Everyone loves Uhura. At Comms she's the voice and ears of the Enterprise, off duty she sings in the mess hall and talks and listens makes everyone feel better because she's there. But nobody ever wants to piss her off. It's not a matter of what happens when you do - nobody even knows what that would be, because it hasn't happened. But everyone has the feeling they don't want to find out.

Christine Chapel knows people talk about her - they talk about how she's so obviously in love with Spock, and they sometimes laugh, and sometimes wonder why she doesn't just accept he'll never love her back. She never lets on how much those people disgust her, because she knows they're fools.

Christine knows that Spock will never return her love. Never could. That's not the point. He does love her, in his way, and he respects her, which is something else entirely. In her heart she knows that if he could change, if he could become a man who would love her the way she loves him, he would cease to be a man she could love. She loves him. He respects her. And that's okay.

Scotty likes his captain, respects his captain, would die for his captain... but sometimes he thinks Kirk's a little silly, because Kirk still seems to think the Enterprise is his ship, just because he's her captain. And Scotty knows the Enterprise will never love her captain as much as she loves him. It's okay, though - he's not the jealous type.

Hikaru Sulu has a rich fantasy life. Secretly, he writes novels of epic, swashbuckling adventure that no-one will ever see.

*insert Star Trek theme music here* May. 19th, 2009 @ 09:52 pm

Unless you've seen it, already, and even then, seriously, some people clearly do not get how awesome it is because they don't realise just how much they rocked out at some very important points.

Spoilery discussion may come later, but first, a couple of non-spoilery comments:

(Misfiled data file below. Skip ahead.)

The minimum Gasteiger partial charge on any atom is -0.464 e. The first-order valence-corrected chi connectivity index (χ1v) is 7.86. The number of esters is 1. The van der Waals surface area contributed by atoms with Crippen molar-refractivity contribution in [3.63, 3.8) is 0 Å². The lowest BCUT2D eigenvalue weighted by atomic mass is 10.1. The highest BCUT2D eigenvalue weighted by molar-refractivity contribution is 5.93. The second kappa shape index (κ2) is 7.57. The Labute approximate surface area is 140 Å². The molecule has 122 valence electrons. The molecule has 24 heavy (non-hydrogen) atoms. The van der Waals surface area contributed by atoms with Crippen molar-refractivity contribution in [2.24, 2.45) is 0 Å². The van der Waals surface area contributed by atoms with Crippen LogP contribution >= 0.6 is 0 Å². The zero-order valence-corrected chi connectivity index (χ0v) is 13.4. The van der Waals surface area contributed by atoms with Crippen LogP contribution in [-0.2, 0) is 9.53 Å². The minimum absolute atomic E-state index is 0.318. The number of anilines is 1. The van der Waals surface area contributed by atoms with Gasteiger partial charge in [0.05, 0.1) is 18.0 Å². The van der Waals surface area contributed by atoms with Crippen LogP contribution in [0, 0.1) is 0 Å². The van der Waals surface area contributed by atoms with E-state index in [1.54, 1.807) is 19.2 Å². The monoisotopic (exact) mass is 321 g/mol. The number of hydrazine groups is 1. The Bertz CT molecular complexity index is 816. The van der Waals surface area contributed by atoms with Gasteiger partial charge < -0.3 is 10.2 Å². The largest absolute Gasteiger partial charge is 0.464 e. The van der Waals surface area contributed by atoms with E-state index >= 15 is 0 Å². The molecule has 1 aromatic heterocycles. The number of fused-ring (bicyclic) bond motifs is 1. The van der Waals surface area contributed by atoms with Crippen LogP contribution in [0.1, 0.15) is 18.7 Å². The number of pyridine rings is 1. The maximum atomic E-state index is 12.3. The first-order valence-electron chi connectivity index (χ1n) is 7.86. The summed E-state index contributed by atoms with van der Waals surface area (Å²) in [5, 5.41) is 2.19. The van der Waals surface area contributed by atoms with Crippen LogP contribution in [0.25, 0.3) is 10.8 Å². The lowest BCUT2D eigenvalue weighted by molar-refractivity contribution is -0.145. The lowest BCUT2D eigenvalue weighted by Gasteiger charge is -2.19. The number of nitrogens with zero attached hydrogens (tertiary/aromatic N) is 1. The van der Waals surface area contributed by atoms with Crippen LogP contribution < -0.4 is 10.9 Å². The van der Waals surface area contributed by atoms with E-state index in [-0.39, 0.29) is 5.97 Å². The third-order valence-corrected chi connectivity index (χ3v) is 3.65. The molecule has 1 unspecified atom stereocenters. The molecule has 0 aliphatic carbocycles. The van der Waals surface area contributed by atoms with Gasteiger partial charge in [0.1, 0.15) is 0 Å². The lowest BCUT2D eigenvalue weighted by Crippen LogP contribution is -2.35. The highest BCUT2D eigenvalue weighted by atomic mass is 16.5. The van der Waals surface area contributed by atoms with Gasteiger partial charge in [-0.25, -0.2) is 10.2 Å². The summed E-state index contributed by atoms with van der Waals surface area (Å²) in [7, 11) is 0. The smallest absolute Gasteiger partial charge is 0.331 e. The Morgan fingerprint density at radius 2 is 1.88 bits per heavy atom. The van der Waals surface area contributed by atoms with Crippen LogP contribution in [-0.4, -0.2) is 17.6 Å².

1) Words can not express my absolute joy and delight that the computer voice was still Majel Barrett Roddenberry. It's not Star Trek unless it contains Majel Barrett Roddenberry.

2) Tally: I cried twice, hyperventilated at least six times, and was bouncing in my seat at points with sheer thrill and joy.

3) And occasional swoon.

I want to point, again, to my essay: Series on the Edge of Forever: the Future History of Star Trek, because I want people to understand what a big deal Star Trek is and should be. Star Trek is part of history in ways that seriously deserve to be recognised.

A quotation I used, that shows a lot of why: "Civil rights came of age in the sixties, and so did I - right here in the South. You can pretty well imagine my environment, so let's say that Spock and Star Trek did as much to change my views as my watching civil rights workers being hosed down and badgered with police dogs." I've recently seen people bringing up Nichelle Nichols' story of being encouraged to stay with Star Trek by Dr. King, and I'm like... people, you ought to know this stuff. This is important history. Nichelle Nichols was an inspiration to many people, for good reasons.

Looking over it, I'd write a better essay now, but still.


My seriously difficult efforts to remain unspoiled? So worth it, I loved every second of that movie.

Current Mood: ecstatic

An offering, with caveats: May. 11th, 2009 @ 09:54 am
So, about three years ago I promised someone - I now forget who - that I would share this when it was finished. I ended up not doing so, because I didn't get around to finding somewhere to put it online as a PDF, and I didn't want to try and fix up the formatting (with all the footnotes included, especially since endnotes make me cry in my special angry place) and it was all just too hard and then I got hit by a car a month after I handed this in.

Well, now I have proper webspace.

Here's the thing: I keep thinking to mention this, and then changing my mind, and now realising there's no reason not to.

In 2006, I wrote an essay about Star Trek. Specifically about Star Trek and history - the way history shaped Star Trek, and vice versa. The essay has major flaws - I didn't address the subject of women in Star Trek pretty much at all, and the writing is not my best, and it's several years old so I'm several years better at history now.

But people might be interested. So, on condition that people keep those caveats in mind: Series on the Edge of Forever: The Future History of Star Trek. PDF. Includes bibliography.

Current Mood: nervous